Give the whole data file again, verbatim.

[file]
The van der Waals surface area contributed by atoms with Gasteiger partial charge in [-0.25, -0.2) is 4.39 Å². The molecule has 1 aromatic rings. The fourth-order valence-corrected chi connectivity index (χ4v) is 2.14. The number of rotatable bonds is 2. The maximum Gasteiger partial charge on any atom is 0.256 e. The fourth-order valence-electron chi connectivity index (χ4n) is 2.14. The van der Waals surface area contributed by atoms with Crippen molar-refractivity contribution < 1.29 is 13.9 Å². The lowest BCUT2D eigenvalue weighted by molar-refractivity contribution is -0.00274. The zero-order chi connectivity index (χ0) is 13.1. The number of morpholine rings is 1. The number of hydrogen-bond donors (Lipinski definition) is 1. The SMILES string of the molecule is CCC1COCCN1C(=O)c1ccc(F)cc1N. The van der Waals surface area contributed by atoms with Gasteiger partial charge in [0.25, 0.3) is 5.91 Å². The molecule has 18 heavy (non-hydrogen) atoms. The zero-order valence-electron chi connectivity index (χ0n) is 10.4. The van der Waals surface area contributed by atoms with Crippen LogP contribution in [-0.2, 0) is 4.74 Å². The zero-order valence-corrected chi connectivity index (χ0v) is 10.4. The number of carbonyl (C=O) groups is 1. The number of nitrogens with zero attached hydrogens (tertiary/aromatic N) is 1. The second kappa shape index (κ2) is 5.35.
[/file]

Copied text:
The van der Waals surface area contributed by atoms with Gasteiger partial charge in [-0.25, -0.2) is 4.39 Å². The molecule has 1 aromatic rings. The fourth-order valence-corrected chi connectivity index (χ4v) is 2.14. The number of rotatable bonds is 2. The maximum Gasteiger partial charge on any atom is 0.256 e. The fourth-order valence-electron chi connectivity index (χ4n) is 2.14. The van der Waals surface area contributed by atoms with Crippen molar-refractivity contribution < 1.29 is 13.9 Å². The lowest BCUT2D eigenvalue weighted by molar-refractivity contribution is -0.00274. The zero-order chi connectivity index (χ0) is 13.1. The number of morpholine rings is 1. The number of hydrogen-bond donors (Lipinski definition) is 1. The SMILES string of the molecule is CCC1COCCN1C(=O)c1ccc(F)cc1N. The van der Waals surface area contributed by atoms with Gasteiger partial charge in [0.25, 0.3) is 5.91 Å². The molecule has 18 heavy (non-hydrogen) atoms. The zero-order valence-electron chi connectivity index (χ0n) is 10.4. The van der Waals surface area contributed by atoms with Crippen LogP contribution in [-0.2, 0) is 4.74 Å². The zero-order valence-corrected chi connectivity index (χ0v) is 10.4. The number of carbonyl (C=O) groups is 1. The number of nitrogens with zero attached hydrogens (tertiary/aromatic N) is 1. The second kappa shape index (κ2) is 5.35.